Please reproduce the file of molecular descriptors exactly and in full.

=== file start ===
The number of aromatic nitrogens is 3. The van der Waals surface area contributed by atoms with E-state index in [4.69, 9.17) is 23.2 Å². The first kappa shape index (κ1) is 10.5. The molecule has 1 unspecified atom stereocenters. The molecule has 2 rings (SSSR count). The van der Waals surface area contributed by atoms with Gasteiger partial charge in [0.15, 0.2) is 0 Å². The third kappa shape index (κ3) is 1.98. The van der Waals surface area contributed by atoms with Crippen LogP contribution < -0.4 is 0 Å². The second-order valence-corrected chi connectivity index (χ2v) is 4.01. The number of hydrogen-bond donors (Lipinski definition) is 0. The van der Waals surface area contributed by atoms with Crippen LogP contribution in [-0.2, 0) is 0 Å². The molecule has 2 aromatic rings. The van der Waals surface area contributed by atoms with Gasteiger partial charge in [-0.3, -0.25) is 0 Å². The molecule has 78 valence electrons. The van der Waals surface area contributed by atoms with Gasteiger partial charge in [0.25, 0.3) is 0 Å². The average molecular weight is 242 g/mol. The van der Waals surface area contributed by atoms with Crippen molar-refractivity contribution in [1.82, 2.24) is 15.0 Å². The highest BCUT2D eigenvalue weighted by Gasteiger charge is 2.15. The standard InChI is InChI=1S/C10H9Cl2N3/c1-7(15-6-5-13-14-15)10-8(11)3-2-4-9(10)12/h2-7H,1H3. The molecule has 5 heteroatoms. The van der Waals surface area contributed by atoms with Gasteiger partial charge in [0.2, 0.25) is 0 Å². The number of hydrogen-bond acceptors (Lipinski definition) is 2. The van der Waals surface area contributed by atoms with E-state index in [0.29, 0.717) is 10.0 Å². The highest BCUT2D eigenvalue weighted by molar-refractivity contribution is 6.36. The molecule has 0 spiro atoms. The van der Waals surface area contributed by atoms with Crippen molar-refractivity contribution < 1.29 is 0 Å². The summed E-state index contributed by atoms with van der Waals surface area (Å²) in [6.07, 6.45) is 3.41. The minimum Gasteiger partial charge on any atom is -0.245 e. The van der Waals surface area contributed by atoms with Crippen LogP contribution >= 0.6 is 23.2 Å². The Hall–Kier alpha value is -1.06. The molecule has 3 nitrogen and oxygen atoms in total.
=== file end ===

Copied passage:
The number of aromatic nitrogens is 3. The van der Waals surface area contributed by atoms with E-state index in [4.69, 9.17) is 23.2 Å². The first kappa shape index (κ1) is 10.5. The molecule has 1 unspecified atom stereocenters. The molecule has 2 rings (SSSR count). The van der Waals surface area contributed by atoms with Gasteiger partial charge in [0.15, 0.2) is 0 Å². The third kappa shape index (κ3) is 1.98. The van der Waals surface area contributed by atoms with Crippen LogP contribution < -0.4 is 0 Å². The second-order valence-corrected chi connectivity index (χ2v) is 4.01. The number of hydrogen-bond donors (Lipinski definition) is 0. The van der Waals surface area contributed by atoms with Crippen LogP contribution in [-0.2, 0) is 0 Å². The molecule has 2 aromatic rings. The van der Waals surface area contributed by atoms with Gasteiger partial charge in [-0.3, -0.25) is 0 Å². The molecule has 78 valence electrons. The van der Waals surface area contributed by atoms with Gasteiger partial charge in [0.25, 0.3) is 0 Å². The average molecular weight is 242 g/mol. The van der Waals surface area contributed by atoms with Crippen molar-refractivity contribution in [1.82, 2.24) is 15.0 Å². The highest BCUT2D eigenvalue weighted by Gasteiger charge is 2.15. The standard InChI is InChI=1S/C10H9Cl2N3/c1-7(15-6-5-13-14-15)10-8(11)3-2-4-9(10)12/h2-7H,1H3. The molecule has 5 heteroatoms. The van der Waals surface area contributed by atoms with Gasteiger partial charge in [0.2, 0.25) is 0 Å². The number of hydrogen-bond acceptors (Lipinski definition) is 2. The van der Waals surface area contributed by atoms with E-state index in [0.29, 0.717) is 10.0 Å². The highest BCUT2D eigenvalue weighted by molar-refractivity contribution is 6.36. The molecule has 0 spiro atoms. The van der Waals surface area contributed by atoms with Crippen molar-refractivity contribution < 1.29 is 0 Å². The summed E-state index contributed by atoms with van der Waals surface area (Å²) in [6.07, 6.45) is 3.41. The minimum Gasteiger partial charge on any atom is -0.245 e. The van der Waals surface area contributed by atoms with Crippen LogP contribution >= 0.6 is 23.2 Å². The Hall–Kier alpha value is -1.06. The molecule has 3 nitrogen and oxygen atoms in total.